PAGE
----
Valbuena's value receives a slight boost from his time at shortstop; he'll qualify at both middle infield spots in most leagues. But fantasy owners can't really commit a roster spot to a guy who either won't be in the lineup or won't hit when a lefty toes the rubber. The Indians took every measure to shield him from lefties in 2009, as just 10% of Valbuena's PAs came against same-handed pitchers. In the minors, he managed a paltry .630 OPS against left-handers. Heading into 2010, Cleveland might consider breaking Jason Donald into the majors as Valbuena's caddy against southpaws. The infield prospect, acquired in the Cliff Lee deal, has an OBP over .390 against lefties in the minors. In order to become more than a platoon player, the 24-year-old Valbuena must find a way to hang tough against southpaw pitchers. (David Golebiewski)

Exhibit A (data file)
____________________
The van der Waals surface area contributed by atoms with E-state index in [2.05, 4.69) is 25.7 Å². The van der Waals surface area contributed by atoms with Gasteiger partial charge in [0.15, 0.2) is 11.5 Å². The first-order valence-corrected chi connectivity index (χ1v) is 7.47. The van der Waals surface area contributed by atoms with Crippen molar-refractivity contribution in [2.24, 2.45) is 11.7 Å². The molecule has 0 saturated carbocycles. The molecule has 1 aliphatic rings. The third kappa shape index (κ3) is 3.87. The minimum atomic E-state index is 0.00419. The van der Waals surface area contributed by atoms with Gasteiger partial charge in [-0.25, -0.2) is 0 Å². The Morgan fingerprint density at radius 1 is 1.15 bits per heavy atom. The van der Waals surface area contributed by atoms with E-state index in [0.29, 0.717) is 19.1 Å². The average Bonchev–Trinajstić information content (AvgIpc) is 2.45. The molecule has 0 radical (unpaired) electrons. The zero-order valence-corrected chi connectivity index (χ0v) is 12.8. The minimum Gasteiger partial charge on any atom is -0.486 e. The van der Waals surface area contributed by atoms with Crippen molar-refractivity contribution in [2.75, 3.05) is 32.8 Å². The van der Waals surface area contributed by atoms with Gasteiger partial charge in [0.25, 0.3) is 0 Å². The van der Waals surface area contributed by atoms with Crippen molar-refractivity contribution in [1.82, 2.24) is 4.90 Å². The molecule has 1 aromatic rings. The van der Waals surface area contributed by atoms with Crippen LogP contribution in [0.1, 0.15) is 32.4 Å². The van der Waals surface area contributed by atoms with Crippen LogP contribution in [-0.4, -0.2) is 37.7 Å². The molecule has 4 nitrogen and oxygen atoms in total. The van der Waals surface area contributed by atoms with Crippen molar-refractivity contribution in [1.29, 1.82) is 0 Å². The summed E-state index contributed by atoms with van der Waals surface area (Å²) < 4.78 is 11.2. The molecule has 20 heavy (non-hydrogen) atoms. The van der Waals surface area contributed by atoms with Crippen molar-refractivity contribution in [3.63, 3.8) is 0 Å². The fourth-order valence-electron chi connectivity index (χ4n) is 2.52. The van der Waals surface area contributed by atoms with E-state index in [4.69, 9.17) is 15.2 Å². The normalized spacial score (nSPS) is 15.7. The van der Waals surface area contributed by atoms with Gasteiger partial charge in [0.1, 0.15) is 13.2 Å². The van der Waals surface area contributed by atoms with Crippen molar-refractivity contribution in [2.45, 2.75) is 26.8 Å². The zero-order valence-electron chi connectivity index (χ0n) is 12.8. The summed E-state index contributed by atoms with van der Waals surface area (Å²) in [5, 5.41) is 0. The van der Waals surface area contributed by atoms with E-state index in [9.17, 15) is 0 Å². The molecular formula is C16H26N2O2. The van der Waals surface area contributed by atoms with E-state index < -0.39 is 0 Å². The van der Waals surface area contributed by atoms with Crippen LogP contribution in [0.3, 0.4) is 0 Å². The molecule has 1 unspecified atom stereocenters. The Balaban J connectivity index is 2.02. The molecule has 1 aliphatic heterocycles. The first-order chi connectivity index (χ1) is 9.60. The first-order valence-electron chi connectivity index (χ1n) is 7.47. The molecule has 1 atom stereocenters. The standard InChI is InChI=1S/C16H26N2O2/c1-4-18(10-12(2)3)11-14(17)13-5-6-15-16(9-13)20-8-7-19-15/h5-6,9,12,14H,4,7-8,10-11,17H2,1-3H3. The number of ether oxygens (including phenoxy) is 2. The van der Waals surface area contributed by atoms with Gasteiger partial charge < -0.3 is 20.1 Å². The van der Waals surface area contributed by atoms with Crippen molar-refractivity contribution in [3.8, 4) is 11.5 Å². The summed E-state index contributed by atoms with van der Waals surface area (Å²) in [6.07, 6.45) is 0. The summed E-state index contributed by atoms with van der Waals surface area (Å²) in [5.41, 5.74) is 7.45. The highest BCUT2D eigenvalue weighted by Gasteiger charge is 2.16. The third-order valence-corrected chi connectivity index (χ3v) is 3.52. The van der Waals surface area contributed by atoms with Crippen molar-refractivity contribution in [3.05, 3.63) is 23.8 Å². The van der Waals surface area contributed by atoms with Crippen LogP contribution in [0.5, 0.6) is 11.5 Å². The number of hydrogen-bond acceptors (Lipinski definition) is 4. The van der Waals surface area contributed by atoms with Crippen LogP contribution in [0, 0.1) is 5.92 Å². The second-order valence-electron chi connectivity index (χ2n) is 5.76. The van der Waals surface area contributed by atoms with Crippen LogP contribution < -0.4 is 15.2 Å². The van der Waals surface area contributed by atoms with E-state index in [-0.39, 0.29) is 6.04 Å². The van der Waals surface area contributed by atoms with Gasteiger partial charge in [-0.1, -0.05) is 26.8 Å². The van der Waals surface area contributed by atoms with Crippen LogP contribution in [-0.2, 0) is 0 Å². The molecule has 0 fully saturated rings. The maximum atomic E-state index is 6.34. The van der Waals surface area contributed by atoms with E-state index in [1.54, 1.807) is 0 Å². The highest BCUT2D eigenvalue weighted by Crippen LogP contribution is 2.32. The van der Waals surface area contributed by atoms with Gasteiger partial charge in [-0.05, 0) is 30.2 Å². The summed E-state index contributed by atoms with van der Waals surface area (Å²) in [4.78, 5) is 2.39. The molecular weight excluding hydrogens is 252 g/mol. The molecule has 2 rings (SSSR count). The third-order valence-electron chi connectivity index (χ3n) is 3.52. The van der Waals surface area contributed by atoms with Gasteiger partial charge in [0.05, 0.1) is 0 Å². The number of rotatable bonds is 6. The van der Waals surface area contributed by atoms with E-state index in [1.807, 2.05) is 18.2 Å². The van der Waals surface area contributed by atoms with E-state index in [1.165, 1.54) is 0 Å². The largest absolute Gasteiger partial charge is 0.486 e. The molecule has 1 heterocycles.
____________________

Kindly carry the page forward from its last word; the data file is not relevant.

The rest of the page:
Valbuena has not lived up to his potential of a few years ago and should struggle to make the Indians' Major League team this year. He looks to be a Triple-A MVP and just can't harness that ability to the majors. In 2008 to 2010, he had the following OPS rates while in the minors: .756/.975/1.032. In those same years while he was in the Majors his OPS rates were .662/.714/.531. So far in the Majors, he has a batting average of .227 in 762 plate appearances. In 2009, he was able to put up 10 home runs in 91 games, but was not able to continue that trend in 2010 when he hit just two in 91 games. The other problem, besides his inability to effectively hit the ball, is that prospect Jason Kipnis is looking to break into the majors. Kipnis should start the season at Triple-A and could get a call-up sometime during the season. Valbuena will probably get one more shot at 2B and, if he falters, Kipnis will take over. There is also a good chance that the incumbent may be moved to a team looking for help at second base or off the bench. He should be drafted in deep AL-only leagues in the hope that he will be able to get his career going. (Jeff Zimmerman)